Look Mum! I’m in the papers!
It is so nice to be interviewed by my home town newspaper, after having left it as a teenager. Below the translation from Dutch;
Oud-Hengeloër Rutger de Bruijn (41) has started his own company in India. It revolves around waste and its processing. And that is just the beginning of a series of ventures he wants to start abroad. “Adventure is something you have to seek out, and I want adventure.”
After a long preparation of ten years, during which he built up his network of contacts, Rutger de Bruijn has been the owner/director of his own factory in the Indian state of Karnataka, on the outskirts of Bangalore International Airport, since January of this year. His trucks collect all the waste from the terminals and bring it to the factory. Some of it is recycled into usable materials for new products.
The vast majority is organic waste, which is processed in the biogas plant, producing bio-natural gas as a residual product that can be supplied powering De Bruijn’s factory vehicles, among other uses. A smaller portion is sold as compost. “This way, no waste is left. Zero waste,” as he says. “And we are already making a profit every month.” The majority of the workforce consists of disadvantaged women, solving not only an environmental problem but also a social one. With his company NovusNexus, De Bruijn is hitting multiple birds with one stone. “Almost all of them,” he says.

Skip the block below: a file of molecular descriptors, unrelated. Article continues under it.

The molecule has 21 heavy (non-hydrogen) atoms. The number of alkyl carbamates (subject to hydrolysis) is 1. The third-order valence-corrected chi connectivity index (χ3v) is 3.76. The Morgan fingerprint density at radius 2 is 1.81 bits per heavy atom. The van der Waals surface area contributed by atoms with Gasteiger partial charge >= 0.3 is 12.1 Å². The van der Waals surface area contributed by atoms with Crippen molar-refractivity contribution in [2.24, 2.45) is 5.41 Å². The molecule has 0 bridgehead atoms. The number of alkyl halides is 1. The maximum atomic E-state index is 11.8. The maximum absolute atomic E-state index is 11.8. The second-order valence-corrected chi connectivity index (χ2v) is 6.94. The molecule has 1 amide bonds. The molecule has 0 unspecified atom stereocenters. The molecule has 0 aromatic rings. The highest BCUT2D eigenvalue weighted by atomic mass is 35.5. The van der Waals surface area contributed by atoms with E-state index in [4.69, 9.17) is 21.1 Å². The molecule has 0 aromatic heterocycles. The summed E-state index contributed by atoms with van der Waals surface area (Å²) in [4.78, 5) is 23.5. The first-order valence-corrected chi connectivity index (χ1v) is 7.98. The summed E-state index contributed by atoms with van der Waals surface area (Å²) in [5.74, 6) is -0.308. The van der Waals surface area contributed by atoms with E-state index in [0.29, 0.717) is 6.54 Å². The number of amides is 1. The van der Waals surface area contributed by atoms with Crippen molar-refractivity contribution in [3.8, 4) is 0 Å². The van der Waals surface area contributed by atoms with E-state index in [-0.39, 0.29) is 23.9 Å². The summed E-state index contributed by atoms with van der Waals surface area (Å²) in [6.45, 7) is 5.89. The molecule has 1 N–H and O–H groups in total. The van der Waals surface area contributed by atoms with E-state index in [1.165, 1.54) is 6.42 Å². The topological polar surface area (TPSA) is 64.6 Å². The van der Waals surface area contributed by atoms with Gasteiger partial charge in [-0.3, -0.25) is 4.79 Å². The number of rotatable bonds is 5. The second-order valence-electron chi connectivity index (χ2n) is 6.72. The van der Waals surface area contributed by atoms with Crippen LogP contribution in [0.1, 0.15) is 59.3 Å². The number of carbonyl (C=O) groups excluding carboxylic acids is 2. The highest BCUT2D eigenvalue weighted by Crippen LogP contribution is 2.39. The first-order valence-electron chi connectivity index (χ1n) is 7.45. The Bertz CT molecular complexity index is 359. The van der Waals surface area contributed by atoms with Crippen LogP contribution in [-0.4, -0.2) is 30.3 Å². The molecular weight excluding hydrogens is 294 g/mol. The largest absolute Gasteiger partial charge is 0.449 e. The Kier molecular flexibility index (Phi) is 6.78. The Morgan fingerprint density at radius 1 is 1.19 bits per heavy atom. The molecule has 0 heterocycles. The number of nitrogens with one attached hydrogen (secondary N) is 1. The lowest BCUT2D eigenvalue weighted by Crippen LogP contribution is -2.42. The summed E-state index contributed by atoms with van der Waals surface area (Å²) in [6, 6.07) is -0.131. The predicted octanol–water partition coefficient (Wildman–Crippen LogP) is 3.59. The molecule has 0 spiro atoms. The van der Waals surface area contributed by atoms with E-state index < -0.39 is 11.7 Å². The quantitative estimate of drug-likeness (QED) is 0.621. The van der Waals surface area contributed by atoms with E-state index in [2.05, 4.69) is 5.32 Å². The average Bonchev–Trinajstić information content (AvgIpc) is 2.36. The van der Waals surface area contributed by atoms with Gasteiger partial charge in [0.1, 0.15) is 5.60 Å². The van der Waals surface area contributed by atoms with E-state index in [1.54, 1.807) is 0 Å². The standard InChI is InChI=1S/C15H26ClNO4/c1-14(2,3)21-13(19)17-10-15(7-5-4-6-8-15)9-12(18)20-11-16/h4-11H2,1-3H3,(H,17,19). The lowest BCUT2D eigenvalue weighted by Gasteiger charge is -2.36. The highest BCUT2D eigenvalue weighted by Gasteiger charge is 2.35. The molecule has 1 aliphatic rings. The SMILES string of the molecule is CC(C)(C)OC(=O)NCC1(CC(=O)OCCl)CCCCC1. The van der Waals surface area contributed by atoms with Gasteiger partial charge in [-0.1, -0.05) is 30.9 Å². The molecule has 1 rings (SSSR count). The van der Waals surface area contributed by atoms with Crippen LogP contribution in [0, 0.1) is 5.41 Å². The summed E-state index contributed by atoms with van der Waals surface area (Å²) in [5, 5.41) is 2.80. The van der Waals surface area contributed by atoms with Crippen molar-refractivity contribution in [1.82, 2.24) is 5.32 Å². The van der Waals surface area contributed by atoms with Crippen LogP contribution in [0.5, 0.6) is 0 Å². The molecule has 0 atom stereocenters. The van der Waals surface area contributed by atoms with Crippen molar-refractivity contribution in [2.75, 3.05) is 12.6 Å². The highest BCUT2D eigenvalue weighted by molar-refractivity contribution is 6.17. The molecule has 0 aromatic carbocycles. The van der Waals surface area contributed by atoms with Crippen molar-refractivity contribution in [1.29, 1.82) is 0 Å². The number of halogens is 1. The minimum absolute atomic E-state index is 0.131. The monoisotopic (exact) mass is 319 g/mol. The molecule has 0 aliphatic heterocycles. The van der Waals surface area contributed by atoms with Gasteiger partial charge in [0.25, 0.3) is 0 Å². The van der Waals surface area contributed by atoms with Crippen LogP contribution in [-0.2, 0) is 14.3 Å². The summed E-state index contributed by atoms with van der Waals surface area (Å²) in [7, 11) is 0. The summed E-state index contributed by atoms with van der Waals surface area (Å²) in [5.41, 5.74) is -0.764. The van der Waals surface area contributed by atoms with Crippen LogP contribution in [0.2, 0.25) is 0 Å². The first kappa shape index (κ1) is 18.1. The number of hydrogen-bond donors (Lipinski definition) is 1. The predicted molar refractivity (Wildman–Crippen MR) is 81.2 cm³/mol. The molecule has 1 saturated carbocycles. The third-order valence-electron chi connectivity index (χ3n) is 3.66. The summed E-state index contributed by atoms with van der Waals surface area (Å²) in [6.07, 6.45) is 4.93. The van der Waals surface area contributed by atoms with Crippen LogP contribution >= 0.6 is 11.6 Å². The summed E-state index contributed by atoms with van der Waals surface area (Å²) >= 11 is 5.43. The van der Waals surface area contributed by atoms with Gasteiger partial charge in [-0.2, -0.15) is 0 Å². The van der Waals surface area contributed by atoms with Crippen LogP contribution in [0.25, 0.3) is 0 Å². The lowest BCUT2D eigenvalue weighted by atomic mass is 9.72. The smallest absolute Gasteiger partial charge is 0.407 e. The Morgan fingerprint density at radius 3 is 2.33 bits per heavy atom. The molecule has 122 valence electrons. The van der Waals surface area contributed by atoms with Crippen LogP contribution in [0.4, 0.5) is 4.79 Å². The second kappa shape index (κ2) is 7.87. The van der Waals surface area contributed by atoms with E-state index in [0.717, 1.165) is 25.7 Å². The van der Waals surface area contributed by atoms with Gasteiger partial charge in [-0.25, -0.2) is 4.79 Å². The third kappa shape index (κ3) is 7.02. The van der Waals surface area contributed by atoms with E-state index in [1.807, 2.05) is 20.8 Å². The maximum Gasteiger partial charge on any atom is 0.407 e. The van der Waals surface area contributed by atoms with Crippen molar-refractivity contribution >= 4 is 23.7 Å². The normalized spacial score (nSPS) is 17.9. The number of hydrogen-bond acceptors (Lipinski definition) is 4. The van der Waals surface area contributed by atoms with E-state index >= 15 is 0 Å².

He was in the country for a few days recently, in Hengelo, the city where he spent his childhood. It felt like coming home. “I had a great childhood in Hengelo. I felt comfortable and secure in this city. It was pleasant to grow up here. Very sheltered,” he says. “Adventure is something you have to seek out, and I want adventure,” he continues. He inherited that from his parents and ancestors, with whom he visited all continents in the world.
In this case, he came over to discuss future investments in the waste management industry in countries all over the world with the German government.
Rutger de Bruijn studied biomedical science and medicine at Leiden University and received an MBA from Nijenrode in Breukelen. Then-CEO of Philips, Roel Pieper, asked him to research the opportunities for a new medicine for type 2 diabetes and whether they should invest in it. But he refused; it wasn’t adventurous enough because he was the top student, his professor allowed him to accompany him on visits to various CEOs in India. He sensed his opportunities. “That’s where I made a clear choice to do something in the waste sector. Waste in India is difficult, and India itself is difficult; it’s not easy to get something off the ground there. I had to take the time for that.”
You can’t change the world by just talking.
The Dutch government engaged his company to represent the Dutch waste sector in India. “It’s about promoting what the Netherlands has to offer.
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